Skip to main content

Most Read: Final Version

Back in 2003-2004, ComixTALK ran a series of articles under the banner of "Most Read" trying to work through how to measure the respective audience shares of various webcomics.  More recently, T Campbell borrowed the idea to generate a list of such webcomics for the former version of webcomics.com.

I've pulled together one more Most Read list, this time relying fairly heavily on Project Wonderful data.  Mostly though I went to the trouble of compiling this to point out how someone else could do a better job of it in the future.

I've always thought there was a better way to do this - some sort of clearing house of server data (or verifiable third party data).  I don't think at this point I'm going to create such a service (or pay someone to code it).  It would be pretty straightforward to do this though -- essentially you'd want to create a database where each comic would be given an account and associated with each comic you'd include some basic information about it and then identify the software package/third party service you're obtaining the data from.  Then for each statistics source you would need to write the appropriate "scraper" code to go out and collect information on a regular basis.  After that you'd just need to write a little PHP (or your language of choice) to pull data per time periods and present it in a nice format onscreen.  If someone did this they would probably be able to continue to tweak how the data is presented to balance out any idiosyncracies between the different data sources.

One great source of such data would have to Project Wonderful which does present all of the data it accumulates from serving ads.  Although not as elegant as the automated system I describe above, one can easily do a quick and dirty search of sites on Project Wonderful to get a rough estimate of not only the order of comics' readership but some actual numbers of readers (one of the flaws, among others, of using sites like Alexa and Compete). This weekend, I pulled the average uniques for the last 15 days from Project Wonderful and compiled the following list of webcomics:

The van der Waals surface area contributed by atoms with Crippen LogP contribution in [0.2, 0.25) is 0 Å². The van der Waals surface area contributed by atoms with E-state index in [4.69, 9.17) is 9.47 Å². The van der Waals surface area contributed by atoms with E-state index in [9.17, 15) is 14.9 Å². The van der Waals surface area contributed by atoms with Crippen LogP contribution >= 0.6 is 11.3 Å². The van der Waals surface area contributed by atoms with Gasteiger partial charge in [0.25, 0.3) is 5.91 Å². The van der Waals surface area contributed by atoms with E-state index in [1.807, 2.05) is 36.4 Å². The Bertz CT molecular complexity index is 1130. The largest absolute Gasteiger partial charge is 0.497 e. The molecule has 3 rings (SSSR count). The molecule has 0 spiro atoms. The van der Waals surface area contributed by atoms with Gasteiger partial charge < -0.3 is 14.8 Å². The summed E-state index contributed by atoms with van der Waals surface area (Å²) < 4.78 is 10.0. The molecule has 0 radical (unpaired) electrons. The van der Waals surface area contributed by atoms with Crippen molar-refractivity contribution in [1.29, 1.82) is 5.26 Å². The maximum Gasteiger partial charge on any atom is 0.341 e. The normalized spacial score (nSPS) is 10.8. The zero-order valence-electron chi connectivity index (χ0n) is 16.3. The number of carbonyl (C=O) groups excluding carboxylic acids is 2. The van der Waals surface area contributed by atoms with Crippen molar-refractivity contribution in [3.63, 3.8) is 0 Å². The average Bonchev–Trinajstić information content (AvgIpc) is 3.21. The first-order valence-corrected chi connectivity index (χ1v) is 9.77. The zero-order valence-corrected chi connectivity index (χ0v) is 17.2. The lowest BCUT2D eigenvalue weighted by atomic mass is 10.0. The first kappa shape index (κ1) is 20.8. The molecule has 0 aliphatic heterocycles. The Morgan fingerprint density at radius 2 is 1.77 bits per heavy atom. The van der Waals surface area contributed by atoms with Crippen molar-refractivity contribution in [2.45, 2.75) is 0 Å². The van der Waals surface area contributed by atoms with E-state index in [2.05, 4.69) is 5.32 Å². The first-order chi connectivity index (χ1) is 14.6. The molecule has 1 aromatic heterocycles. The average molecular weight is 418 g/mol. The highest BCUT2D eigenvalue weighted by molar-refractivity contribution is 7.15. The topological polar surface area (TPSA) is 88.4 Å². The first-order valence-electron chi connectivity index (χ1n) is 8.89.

1. Questionable Content
  2. Saturday Morning Breakfast Cereal
  3. Sinfest
  4. Adventures of Dr. McNinja
  5. Girl Genius
  6. PvP
  7. Something Positive
  8. Dinosaur Comics
  9. Misfile
  10. Sluggy Freelance
  11. Softer World
  12. Phoenix Requiem
  13. Menage a 3
  14. Shortpacked!
  15. Fanboys
  16. El Goonish Shive
  17. Diesel Sweeties
  18. Devil's Panties
  19. Day By Day
  20. Scary Go Round
  21. Three Panel Soul
  22. Garfield Minus Garfield
  23. The Noob
  24. Wapsi Square
  25. Girls With Slingshots

I think tracking uniques (as opposed to visits or pageviews) is probably the closest data point to "readers", however imperfect it is in reality.  Project Wonderful data is complicated by the fact that some sites show the ad on all the pages on a single site, some on only some of the pages and others show the ad on multiple sites.  Still it's a verifiable source based on actual displays of the ad on the site (as opposed to the browser-bar approach of Alexa and Compete)

Looking only at Project Wonderful data, of course, leaves out several webcomics that are probably going to rank highly on any complete "most read" list.  That unfortunately does leave us back in the land of Alexa as the only publicly available source to sort out the audience sizes for these webcomics. (I used to look at ranking.com, but it in its current incarnation I think it's usefulness is diminished.  I note that T Campbell also used Compete.com but it doesn't seem to have a very large data sample to work with.  It also uses a very similar approach to Alexa, with again a smaller data set.  Whatever flaws come with the Alexa approach it seems are only magnified by Compete.)

Just taking the last list compiled by T Campbell, Alexa seems to sort out a list (using the 7 day measure of "rank") as follows: